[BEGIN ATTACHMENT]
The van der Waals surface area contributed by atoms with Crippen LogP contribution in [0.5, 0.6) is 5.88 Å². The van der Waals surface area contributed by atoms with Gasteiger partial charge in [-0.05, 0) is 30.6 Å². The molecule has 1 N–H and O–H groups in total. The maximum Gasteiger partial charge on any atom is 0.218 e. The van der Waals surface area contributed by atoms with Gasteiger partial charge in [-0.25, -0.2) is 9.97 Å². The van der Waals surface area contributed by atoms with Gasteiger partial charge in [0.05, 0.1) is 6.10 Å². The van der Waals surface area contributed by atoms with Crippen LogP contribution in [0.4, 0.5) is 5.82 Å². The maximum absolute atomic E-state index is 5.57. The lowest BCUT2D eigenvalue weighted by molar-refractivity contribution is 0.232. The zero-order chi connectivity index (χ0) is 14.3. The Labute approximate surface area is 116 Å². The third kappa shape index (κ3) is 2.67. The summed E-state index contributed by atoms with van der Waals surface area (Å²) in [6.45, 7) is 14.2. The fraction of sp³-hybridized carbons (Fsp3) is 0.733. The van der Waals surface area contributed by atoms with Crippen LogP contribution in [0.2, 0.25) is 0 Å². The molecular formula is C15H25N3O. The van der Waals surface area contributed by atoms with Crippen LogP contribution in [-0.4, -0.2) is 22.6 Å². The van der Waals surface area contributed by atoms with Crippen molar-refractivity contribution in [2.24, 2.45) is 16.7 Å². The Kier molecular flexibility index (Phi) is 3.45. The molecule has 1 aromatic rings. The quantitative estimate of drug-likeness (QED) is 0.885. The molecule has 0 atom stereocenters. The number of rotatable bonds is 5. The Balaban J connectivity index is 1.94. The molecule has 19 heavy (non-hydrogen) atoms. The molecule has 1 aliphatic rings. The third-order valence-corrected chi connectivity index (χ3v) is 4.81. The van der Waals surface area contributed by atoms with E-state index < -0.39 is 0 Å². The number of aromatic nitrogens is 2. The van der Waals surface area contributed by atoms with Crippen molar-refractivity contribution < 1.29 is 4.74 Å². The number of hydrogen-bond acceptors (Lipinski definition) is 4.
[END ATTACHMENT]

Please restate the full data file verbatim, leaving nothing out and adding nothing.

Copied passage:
The van der Waals surface area contributed by atoms with Crippen LogP contribution in [0.5, 0.6) is 5.88 Å². The van der Waals surface area contributed by atoms with Gasteiger partial charge in [-0.05, 0) is 30.6 Å². The molecule has 1 N–H and O–H groups in total. The maximum Gasteiger partial charge on any atom is 0.218 e. The van der Waals surface area contributed by atoms with Gasteiger partial charge in [-0.25, -0.2) is 9.97 Å². The van der Waals surface area contributed by atoms with Gasteiger partial charge in [0.05, 0.1) is 6.10 Å². The van der Waals surface area contributed by atoms with Crippen LogP contribution in [0.4, 0.5) is 5.82 Å². The maximum absolute atomic E-state index is 5.57. The lowest BCUT2D eigenvalue weighted by molar-refractivity contribution is 0.232. The zero-order chi connectivity index (χ0) is 14.3. The Labute approximate surface area is 116 Å². The third kappa shape index (κ3) is 2.67. The summed E-state index contributed by atoms with van der Waals surface area (Å²) in [6.45, 7) is 14.2. The fraction of sp³-hybridized carbons (Fsp3) is 0.733. The van der Waals surface area contributed by atoms with Crippen LogP contribution in [0.2, 0.25) is 0 Å². The molecular formula is C15H25N3O. The van der Waals surface area contributed by atoms with Crippen LogP contribution in [-0.4, -0.2) is 22.6 Å². The van der Waals surface area contributed by atoms with Crippen molar-refractivity contribution in [2.24, 2.45) is 16.7 Å². The Kier molecular flexibility index (Phi) is 3.45. The molecule has 1 aromatic rings. The quantitative estimate of drug-likeness (QED) is 0.885. The molecule has 0 atom stereocenters. The number of rotatable bonds is 5. The Balaban J connectivity index is 1.94. The molecule has 19 heavy (non-hydrogen) atoms. The molecule has 1 aliphatic rings. The third-order valence-corrected chi connectivity index (χ3v) is 4.81. The van der Waals surface area contributed by atoms with E-state index < -0.39 is 0 Å². The number of aromatic nitrogens is 2. The van der Waals surface area contributed by atoms with Crippen molar-refractivity contribution < 1.29 is 4.74 Å². The number of hydrogen-bond acceptors (Lipinski definition) is 4.